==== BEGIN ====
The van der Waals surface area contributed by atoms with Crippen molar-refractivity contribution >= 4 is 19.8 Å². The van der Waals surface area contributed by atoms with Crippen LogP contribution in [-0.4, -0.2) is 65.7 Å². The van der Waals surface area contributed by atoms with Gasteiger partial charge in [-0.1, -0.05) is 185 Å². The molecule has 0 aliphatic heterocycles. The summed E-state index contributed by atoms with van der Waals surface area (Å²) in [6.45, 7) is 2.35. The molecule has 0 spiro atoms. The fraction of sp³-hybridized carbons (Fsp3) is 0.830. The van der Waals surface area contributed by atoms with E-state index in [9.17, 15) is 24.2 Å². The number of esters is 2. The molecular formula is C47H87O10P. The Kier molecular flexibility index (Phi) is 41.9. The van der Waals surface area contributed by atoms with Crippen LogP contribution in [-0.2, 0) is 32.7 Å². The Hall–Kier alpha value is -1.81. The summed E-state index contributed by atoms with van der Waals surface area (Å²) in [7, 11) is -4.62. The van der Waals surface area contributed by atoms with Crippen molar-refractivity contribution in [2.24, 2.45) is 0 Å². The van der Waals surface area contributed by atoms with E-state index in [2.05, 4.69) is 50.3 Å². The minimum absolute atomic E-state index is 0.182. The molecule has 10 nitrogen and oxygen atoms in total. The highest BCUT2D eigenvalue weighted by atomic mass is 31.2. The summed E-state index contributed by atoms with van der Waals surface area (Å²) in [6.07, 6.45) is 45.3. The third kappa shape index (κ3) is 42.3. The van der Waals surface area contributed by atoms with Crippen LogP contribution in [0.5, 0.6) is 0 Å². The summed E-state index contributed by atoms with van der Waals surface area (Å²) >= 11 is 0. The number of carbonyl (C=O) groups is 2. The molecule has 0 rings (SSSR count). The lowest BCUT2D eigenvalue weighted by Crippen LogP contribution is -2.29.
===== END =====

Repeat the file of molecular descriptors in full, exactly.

The van der Waals surface area contributed by atoms with Crippen molar-refractivity contribution >= 4 is 19.8 Å². The van der Waals surface area contributed by atoms with Crippen LogP contribution in [-0.4, -0.2) is 65.7 Å². The van der Waals surface area contributed by atoms with Gasteiger partial charge in [-0.1, -0.05) is 185 Å². The molecule has 0 aliphatic heterocycles. The summed E-state index contributed by atoms with van der Waals surface area (Å²) in [6.45, 7) is 2.35. The molecule has 0 spiro atoms. The fraction of sp³-hybridized carbons (Fsp3) is 0.830. The van der Waals surface area contributed by atoms with E-state index in [9.17, 15) is 24.2 Å². The number of esters is 2. The molecular formula is C47H87O10P. The Kier molecular flexibility index (Phi) is 41.9. The van der Waals surface area contributed by atoms with Crippen LogP contribution in [-0.2, 0) is 32.7 Å². The Hall–Kier alpha value is -1.81. The summed E-state index contributed by atoms with van der Waals surface area (Å²) in [7, 11) is -4.62. The van der Waals surface area contributed by atoms with Crippen molar-refractivity contribution in [2.24, 2.45) is 0 Å². The van der Waals surface area contributed by atoms with E-state index in [2.05, 4.69) is 50.3 Å². The minimum absolute atomic E-state index is 0.182. The molecule has 10 nitrogen and oxygen atoms in total. The highest BCUT2D eigenvalue weighted by atomic mass is 31.2. The summed E-state index contributed by atoms with van der Waals surface area (Å²) in [6.07, 6.45) is 45.3. The third kappa shape index (κ3) is 42.3. The van der Waals surface area contributed by atoms with Crippen LogP contribution in [0.5, 0.6) is 0 Å². The summed E-state index contributed by atoms with van der Waals surface area (Å²) >= 11 is 0. The number of carbonyl (C=O) groups is 2. The molecule has 0 rings (SSSR count). The lowest BCUT2D eigenvalue weighted by Crippen LogP contribution is -2.29.